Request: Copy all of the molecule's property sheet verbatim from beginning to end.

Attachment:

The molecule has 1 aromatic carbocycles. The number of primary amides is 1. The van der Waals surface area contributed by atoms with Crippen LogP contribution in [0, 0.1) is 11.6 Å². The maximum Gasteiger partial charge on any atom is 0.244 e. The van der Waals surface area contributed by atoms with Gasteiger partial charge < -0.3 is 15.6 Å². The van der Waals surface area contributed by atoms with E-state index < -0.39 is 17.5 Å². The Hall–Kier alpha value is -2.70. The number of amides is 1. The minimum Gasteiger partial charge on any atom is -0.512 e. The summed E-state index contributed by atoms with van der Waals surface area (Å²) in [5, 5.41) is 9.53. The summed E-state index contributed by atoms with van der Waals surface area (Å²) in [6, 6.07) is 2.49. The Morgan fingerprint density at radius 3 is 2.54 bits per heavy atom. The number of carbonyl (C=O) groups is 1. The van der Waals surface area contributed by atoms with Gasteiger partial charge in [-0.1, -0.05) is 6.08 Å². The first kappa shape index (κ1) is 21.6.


The molecule has 1 aromatic carbocycles. The number of primary amides is 1. The van der Waals surface area contributed by atoms with Crippen LogP contribution in [0, 0.1) is 11.6 Å². The maximum Gasteiger partial charge on any atom is 0.244 e. The van der Waals surface area contributed by atoms with Gasteiger partial charge < -0.3 is 15.6 Å². The van der Waals surface area contributed by atoms with E-state index < -0.39 is 17.5 Å². The Hall–Kier alpha value is -2.70. The number of amides is 1. The minimum Gasteiger partial charge on any atom is -0.512 e. The summed E-state index contributed by atoms with van der Waals surface area (Å²) in [5, 5.41) is 9.53. The summed E-state index contributed by atoms with van der Waals surface area (Å²) in [6, 6.07) is 2.49. The Morgan fingerprint density at radius 3 is 2.54 bits per heavy atom. The number of carbonyl (C=O) groups is 1. The van der Waals surface area contributed by atoms with Gasteiger partial charge in [-0.1, -0.05) is 6.08 Å². The first kappa shape index (κ1) is 21.6.